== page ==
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Despite lower vaccination rate, Nebraska safer than many other states
Nebraskans, especially in this part of the state, are naturally “socially distanced,” which may one of the most important factors when it comes to safety during the pandemic.
The number-crunchers at WalletHub list the cornhusker state as the 21st-safest place to live when it comes to COVID-19. Connecticut ranks No. 1 as the safest, using the website’s criteria, and Idaho is 51st, not all the data was available for that state.
Although Nebraska ranks 30th in vaccination rate, we have a low death rate, 8th best in the nation.
To rank states’ “safety,” WalletHub used a 100-point scale, with 25 points for vaccination rate, 12.5 points for positive testing rate, 12.5 for hospitalization rate, 37.5 for deaths and 12.5 for transmission rate.
Read the complete study here: https://bit.ly/2YXWGhh
At 21st, Nebraska ranked “safer” than all of its neighbors except for Missouri, which came in at 18th.
Unfortunately, there’s a connection between how you or your state votes and your chance of being infected or killed by the coronavirus.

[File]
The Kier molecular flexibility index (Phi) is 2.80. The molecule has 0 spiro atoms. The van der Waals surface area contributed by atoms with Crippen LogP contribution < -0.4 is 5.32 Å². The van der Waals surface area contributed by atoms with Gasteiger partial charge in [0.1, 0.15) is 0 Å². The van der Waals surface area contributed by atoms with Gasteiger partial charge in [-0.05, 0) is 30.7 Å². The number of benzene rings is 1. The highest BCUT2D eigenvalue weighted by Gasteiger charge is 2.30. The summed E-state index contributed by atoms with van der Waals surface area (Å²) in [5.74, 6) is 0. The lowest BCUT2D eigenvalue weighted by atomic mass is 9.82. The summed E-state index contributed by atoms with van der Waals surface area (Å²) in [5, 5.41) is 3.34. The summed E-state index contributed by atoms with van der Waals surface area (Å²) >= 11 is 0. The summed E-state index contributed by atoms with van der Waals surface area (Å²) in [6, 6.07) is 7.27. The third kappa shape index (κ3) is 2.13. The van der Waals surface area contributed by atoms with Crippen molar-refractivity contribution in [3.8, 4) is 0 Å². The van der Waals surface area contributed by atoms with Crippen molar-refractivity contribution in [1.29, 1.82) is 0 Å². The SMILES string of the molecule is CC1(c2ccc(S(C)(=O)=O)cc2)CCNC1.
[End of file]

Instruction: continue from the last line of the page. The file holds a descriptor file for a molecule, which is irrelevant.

Blue states with an average rank of 17.35, ranked twice as safe using WalletHub criteria as red states, at 35. Others included Kansas at 25, Colorado at 24, Iowa 35, South Dakota 27 and Wyoming 49th.
For the various categories, Hawaii had the highest vaccination rate and West Virginia the lowest.
Massachusetts had the lowest positive testing rate, and South Dakota the highest.
Rhode Island had the fewest people hospitalized for COVID-19, while Montana had the most.
Alabama had the lowest death rate, while Idaho and West Virginia were tied with the most.
Georgia was the best when to comes to the average number of people to whom an infected person will transmit COVID-19, and Idaho and Michigan are tied at worst.
Unfortunately, making the pandemic a political issue is costing lives, whether through the spread of misinformation or draconian measures that force employees to choose between their conscience and their livelihood.
How much better to appeal to true patriotism and responsible concern for our fellow citizens, the attitude that brought our country through World War II, the Depression and other times of national crisis.
Perhaps there’s still time.